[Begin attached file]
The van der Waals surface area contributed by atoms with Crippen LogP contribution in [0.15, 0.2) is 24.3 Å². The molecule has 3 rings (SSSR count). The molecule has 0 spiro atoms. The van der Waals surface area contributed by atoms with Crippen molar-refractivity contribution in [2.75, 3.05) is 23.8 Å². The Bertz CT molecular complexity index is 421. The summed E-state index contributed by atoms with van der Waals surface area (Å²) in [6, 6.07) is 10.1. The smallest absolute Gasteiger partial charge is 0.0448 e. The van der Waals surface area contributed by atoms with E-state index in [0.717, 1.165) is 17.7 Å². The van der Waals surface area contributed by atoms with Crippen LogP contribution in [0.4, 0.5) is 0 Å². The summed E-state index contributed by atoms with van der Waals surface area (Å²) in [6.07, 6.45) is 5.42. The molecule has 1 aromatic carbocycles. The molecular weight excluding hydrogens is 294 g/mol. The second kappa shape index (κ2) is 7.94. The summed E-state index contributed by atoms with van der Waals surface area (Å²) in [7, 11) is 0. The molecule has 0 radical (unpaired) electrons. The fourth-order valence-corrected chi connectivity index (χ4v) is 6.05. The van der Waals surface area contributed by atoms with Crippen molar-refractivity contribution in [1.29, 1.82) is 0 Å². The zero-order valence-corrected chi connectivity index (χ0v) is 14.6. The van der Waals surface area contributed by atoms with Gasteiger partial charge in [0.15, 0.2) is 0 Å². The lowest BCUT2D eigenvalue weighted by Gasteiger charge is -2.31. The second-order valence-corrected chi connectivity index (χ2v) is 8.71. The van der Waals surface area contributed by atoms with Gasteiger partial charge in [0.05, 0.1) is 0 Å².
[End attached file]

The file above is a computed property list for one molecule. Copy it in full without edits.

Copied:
The van der Waals surface area contributed by atoms with Crippen LogP contribution in [0.15, 0.2) is 24.3 Å². The molecule has 3 rings (SSSR count). The molecule has 0 spiro atoms. The van der Waals surface area contributed by atoms with Crippen molar-refractivity contribution in [2.75, 3.05) is 23.8 Å². The Bertz CT molecular complexity index is 421. The summed E-state index contributed by atoms with van der Waals surface area (Å²) in [6, 6.07) is 10.1. The smallest absolute Gasteiger partial charge is 0.0448 e. The van der Waals surface area contributed by atoms with E-state index in [0.717, 1.165) is 17.7 Å². The van der Waals surface area contributed by atoms with Crippen LogP contribution in [0.4, 0.5) is 0 Å². The summed E-state index contributed by atoms with van der Waals surface area (Å²) in [6.07, 6.45) is 5.42. The molecule has 1 aromatic carbocycles. The molecular weight excluding hydrogens is 294 g/mol. The second kappa shape index (κ2) is 7.94. The summed E-state index contributed by atoms with van der Waals surface area (Å²) in [7, 11) is 0. The molecule has 0 radical (unpaired) electrons. The fourth-order valence-corrected chi connectivity index (χ4v) is 6.05. The van der Waals surface area contributed by atoms with Crippen molar-refractivity contribution in [1.29, 1.82) is 0 Å². The zero-order valence-corrected chi connectivity index (χ0v) is 14.6. The van der Waals surface area contributed by atoms with Gasteiger partial charge in [0.15, 0.2) is 0 Å². The lowest BCUT2D eigenvalue weighted by Gasteiger charge is -2.31. The second-order valence-corrected chi connectivity index (χ2v) is 8.71. The van der Waals surface area contributed by atoms with Gasteiger partial charge in [0.05, 0.1) is 0 Å².